When I was 16, my family drove from Shelley, Idaho to Madison, Wisconsin for vacation. My father had a good friend there, and we would visit Oshkosh, drive the scenic route, and camp on Lake Michigan.
My dad owned the largest Dodge passenger van in existence to transport our family of nine. We drove through Yellowstone National Park, across Wyoming to the Black Hills, Wall Drug, through the Badlands, across South Dakota, endless corn fields along the bottom of Minnesota and into Wisconsin, 1425 miles.
One of my sisters, my parents and I took driving shifts through the night. We stopped to eat sandwiches from the cooler, for an occasional bathroom break, and once out of sheer exhaustion, we parked in a rest stop and threw our sleeping bags out in the grass until the sun came up.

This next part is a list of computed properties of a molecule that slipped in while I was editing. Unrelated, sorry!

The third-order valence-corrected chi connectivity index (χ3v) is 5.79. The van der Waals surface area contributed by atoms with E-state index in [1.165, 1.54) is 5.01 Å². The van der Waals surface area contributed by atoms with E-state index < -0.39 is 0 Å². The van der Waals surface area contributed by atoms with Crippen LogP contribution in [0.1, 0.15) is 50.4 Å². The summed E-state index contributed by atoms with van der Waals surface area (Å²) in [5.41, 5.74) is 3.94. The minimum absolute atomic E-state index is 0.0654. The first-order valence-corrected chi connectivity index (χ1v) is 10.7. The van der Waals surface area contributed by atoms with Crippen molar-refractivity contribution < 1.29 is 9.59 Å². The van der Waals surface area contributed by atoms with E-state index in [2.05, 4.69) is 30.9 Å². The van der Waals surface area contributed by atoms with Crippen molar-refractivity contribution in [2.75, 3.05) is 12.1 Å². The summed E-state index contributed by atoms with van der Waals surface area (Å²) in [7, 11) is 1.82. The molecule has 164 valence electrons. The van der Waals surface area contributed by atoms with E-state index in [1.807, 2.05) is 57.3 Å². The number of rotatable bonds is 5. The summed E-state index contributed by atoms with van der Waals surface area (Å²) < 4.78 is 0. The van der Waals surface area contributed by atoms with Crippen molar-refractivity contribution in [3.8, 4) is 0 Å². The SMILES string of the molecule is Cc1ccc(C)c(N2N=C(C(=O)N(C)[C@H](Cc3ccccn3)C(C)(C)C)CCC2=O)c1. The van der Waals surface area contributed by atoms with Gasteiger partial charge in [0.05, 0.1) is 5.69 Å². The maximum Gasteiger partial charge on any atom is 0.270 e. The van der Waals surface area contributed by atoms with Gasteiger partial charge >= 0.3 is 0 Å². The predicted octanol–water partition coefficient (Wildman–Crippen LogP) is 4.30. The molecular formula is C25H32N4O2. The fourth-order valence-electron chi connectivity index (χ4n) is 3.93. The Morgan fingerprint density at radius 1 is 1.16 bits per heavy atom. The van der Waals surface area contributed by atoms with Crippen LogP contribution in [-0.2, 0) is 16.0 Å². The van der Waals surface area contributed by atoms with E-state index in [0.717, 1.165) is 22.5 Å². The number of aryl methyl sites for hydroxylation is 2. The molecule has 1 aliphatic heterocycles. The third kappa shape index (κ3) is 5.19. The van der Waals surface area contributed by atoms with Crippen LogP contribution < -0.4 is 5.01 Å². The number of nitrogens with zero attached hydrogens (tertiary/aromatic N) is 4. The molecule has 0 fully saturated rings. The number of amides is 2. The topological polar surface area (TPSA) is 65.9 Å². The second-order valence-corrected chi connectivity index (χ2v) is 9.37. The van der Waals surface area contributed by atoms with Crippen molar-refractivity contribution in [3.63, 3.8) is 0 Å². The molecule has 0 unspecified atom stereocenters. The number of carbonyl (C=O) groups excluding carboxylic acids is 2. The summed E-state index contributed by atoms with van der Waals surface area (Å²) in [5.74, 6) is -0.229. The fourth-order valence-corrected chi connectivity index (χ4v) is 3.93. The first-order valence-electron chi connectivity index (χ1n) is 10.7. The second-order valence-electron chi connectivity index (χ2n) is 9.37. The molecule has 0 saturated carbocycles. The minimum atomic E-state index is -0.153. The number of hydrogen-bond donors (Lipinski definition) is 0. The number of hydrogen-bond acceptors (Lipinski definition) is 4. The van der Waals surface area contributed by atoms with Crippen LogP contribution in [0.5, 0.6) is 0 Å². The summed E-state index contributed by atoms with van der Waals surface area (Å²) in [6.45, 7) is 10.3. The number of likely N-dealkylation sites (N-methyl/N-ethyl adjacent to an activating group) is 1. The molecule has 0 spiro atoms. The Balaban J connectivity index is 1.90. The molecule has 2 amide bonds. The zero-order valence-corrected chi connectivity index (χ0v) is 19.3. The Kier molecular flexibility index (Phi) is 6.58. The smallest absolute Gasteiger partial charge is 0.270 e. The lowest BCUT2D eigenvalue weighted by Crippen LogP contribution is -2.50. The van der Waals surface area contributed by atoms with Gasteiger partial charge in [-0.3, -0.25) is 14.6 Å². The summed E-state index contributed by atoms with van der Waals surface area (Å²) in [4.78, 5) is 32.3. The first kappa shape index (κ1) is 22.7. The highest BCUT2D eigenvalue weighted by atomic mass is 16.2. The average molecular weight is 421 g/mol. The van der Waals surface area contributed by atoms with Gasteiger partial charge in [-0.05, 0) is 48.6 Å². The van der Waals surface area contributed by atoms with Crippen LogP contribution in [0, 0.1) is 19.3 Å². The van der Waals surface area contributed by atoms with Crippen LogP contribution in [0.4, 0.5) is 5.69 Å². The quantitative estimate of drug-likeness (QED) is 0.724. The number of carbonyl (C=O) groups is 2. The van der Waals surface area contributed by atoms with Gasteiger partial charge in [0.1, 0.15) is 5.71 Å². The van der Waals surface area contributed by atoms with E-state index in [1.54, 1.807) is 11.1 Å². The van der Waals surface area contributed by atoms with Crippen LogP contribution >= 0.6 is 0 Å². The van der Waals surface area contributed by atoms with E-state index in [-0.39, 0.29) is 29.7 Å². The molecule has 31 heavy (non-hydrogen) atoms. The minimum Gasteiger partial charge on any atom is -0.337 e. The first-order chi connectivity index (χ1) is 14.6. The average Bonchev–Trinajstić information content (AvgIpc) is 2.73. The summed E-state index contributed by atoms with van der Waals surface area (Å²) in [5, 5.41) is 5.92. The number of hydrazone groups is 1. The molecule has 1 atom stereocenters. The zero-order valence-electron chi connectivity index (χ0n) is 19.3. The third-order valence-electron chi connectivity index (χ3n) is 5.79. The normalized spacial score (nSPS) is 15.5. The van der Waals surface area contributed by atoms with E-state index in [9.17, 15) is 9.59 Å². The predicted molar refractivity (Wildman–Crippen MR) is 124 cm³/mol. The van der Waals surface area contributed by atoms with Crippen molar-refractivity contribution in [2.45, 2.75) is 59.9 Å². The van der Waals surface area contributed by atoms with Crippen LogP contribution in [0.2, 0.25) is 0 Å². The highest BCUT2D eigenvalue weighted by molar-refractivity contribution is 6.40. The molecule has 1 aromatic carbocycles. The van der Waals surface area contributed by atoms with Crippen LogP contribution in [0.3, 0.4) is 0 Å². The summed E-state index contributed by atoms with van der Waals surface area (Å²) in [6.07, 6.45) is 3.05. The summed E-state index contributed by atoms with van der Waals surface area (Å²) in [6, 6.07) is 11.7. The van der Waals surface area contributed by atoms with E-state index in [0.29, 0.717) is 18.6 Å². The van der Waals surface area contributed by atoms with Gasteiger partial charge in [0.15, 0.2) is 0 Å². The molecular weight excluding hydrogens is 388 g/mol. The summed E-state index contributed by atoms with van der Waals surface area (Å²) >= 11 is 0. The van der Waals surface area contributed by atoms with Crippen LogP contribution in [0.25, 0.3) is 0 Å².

But for me, many of those miles were spent hunkered down under the bench seat in the back, reading. The end of the school year had been about the Russian authors, and I had just finished Anna Karenina and One Day in the Life of Ivan Denisovich. For the trip, a friend had lent me the Piers Anthony Blue Adept series that I blew through and followed up with Anne McCaffrey's Dragonriders of Pern series. It became a summer of dragons, magic and alternate universes.
When we returned, I followed my reading tangent into the universes of Isaac Asimov, Ray Bradbury, Aldous Huxley, Larry Niven, Frank Herbert, Richard Matheson, and Robert Heinlein. As I recall 1981, those books were the best part of my summer.
Much of my current list on Goodreads is for my MFA curriculum requirements with a few exceptions slipped in.
I just can't resist a good story.